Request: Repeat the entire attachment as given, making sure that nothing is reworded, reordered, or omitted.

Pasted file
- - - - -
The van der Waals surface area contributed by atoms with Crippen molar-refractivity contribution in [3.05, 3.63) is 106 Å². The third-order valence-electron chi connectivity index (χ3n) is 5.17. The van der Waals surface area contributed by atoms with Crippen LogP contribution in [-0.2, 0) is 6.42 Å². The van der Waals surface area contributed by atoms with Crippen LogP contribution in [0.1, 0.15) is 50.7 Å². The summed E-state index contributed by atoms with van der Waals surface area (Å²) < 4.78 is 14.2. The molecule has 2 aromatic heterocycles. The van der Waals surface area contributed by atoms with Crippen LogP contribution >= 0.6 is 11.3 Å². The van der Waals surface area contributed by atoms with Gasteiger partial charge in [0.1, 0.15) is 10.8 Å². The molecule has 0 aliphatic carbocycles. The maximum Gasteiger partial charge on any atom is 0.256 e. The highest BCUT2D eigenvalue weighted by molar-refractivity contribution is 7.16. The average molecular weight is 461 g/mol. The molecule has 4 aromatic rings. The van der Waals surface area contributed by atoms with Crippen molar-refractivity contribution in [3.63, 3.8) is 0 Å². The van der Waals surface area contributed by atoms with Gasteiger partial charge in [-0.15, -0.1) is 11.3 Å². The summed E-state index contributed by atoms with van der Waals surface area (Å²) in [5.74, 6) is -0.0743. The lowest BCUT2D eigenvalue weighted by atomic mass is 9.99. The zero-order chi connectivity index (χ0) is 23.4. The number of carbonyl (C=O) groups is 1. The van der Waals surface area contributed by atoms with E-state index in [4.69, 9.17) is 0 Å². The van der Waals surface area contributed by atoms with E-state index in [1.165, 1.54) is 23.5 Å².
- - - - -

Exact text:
The van der Waals surface area contributed by atoms with Crippen molar-refractivity contribution in [3.05, 3.63) is 106 Å². The third-order valence-electron chi connectivity index (χ3n) is 5.17. The van der Waals surface area contributed by atoms with Crippen LogP contribution in [-0.2, 0) is 6.42 Å². The van der Waals surface area contributed by atoms with Crippen LogP contribution in [0.1, 0.15) is 50.7 Å². The summed E-state index contributed by atoms with van der Waals surface area (Å²) < 4.78 is 14.2. The molecule has 2 aromatic heterocycles. The van der Waals surface area contributed by atoms with Crippen LogP contribution >= 0.6 is 11.3 Å². The van der Waals surface area contributed by atoms with Gasteiger partial charge in [0.1, 0.15) is 10.8 Å². The molecule has 0 aliphatic carbocycles. The maximum Gasteiger partial charge on any atom is 0.256 e. The highest BCUT2D eigenvalue weighted by molar-refractivity contribution is 7.16. The average molecular weight is 461 g/mol. The molecule has 4 aromatic rings. The van der Waals surface area contributed by atoms with Crippen molar-refractivity contribution in [3.63, 3.8) is 0 Å². The van der Waals surface area contributed by atoms with Gasteiger partial charge in [-0.15, -0.1) is 11.3 Å². The summed E-state index contributed by atoms with van der Waals surface area (Å²) in [5.74, 6) is -0.0743. The lowest BCUT2D eigenvalue weighted by atomic mass is 9.99. The zero-order chi connectivity index (χ0) is 23.4. The number of carbonyl (C=O) groups is 1. The van der Waals surface area contributed by atoms with E-state index in [4.69, 9.17) is 0 Å². The van der Waals surface area contributed by atoms with E-state index in [1.165, 1.54) is 23.5 Å².